The younger son in Jesus’ story wasn’t getting satisfaction out of life. He was fed up with farming.

Up with the sun, perpetual provider for chickens, cattle, pigs. He was fed up with the hardness, the inevitability of it all. Fed up with the family. So he wants to get out, and demands his share of the family’s wealth. Never mind how if it affects others, from now on all that matters is me, he says. And he gets what he wants, and lives recklessly. Spend, spend, spend – buying what he wants, buying women and fair-weather friends who when his money dries up, fade away. Suddenly he is alone; destitute, wanting for himself the very scraps of food he feeds the animals with.

So he decides to go home and face the music; face his grieving father – and his brother whose work has doubled since he has to work alone. He says to himself that if he can think of the right words and say how glad he is see everyone again, his Dad will forgive him, for he is that way inclined, and if the older brother moans about it, well he is used to that. At least he will have shelter and food. He is in it for himself again.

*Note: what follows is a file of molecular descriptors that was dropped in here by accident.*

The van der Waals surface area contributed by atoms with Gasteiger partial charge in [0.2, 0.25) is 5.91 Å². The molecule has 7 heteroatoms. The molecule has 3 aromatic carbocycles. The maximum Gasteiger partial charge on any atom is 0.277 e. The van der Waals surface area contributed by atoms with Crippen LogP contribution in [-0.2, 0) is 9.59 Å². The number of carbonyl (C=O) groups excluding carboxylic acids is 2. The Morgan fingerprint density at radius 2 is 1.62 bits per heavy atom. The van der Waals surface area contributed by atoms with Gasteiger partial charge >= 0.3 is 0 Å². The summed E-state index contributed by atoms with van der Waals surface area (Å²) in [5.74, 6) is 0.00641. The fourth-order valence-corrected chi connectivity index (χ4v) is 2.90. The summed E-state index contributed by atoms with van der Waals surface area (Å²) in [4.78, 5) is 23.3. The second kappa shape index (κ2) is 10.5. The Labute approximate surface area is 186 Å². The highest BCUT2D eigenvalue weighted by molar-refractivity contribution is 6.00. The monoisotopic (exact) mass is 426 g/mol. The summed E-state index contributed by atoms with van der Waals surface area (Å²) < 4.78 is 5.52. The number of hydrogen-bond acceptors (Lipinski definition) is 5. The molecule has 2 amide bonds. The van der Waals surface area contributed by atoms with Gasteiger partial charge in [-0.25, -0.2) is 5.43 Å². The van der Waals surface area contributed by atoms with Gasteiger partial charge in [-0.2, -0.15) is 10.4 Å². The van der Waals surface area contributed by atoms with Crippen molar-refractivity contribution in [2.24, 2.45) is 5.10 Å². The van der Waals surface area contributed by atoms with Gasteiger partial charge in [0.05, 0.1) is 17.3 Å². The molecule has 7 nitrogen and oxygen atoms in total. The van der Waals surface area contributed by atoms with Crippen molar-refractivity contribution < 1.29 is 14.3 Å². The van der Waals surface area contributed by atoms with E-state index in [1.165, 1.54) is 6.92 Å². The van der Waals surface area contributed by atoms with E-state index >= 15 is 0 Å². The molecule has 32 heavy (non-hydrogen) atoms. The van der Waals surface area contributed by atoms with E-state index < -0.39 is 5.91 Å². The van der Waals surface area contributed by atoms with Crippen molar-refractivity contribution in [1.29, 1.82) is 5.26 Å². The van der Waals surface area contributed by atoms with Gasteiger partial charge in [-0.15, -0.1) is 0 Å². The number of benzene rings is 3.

You can’t study the teaching of Jesus without recognising that he appeals to the basic interests of those who follow him. It won’t be easy but come with me he says, and you will gain the whole world. There are dividends of faith – not wealth or fame, but fulfilment, deep and profound gifts of the Spirit: love, security, hope, peace, your life having purpose and depth. A people to belong to, and a God to adore.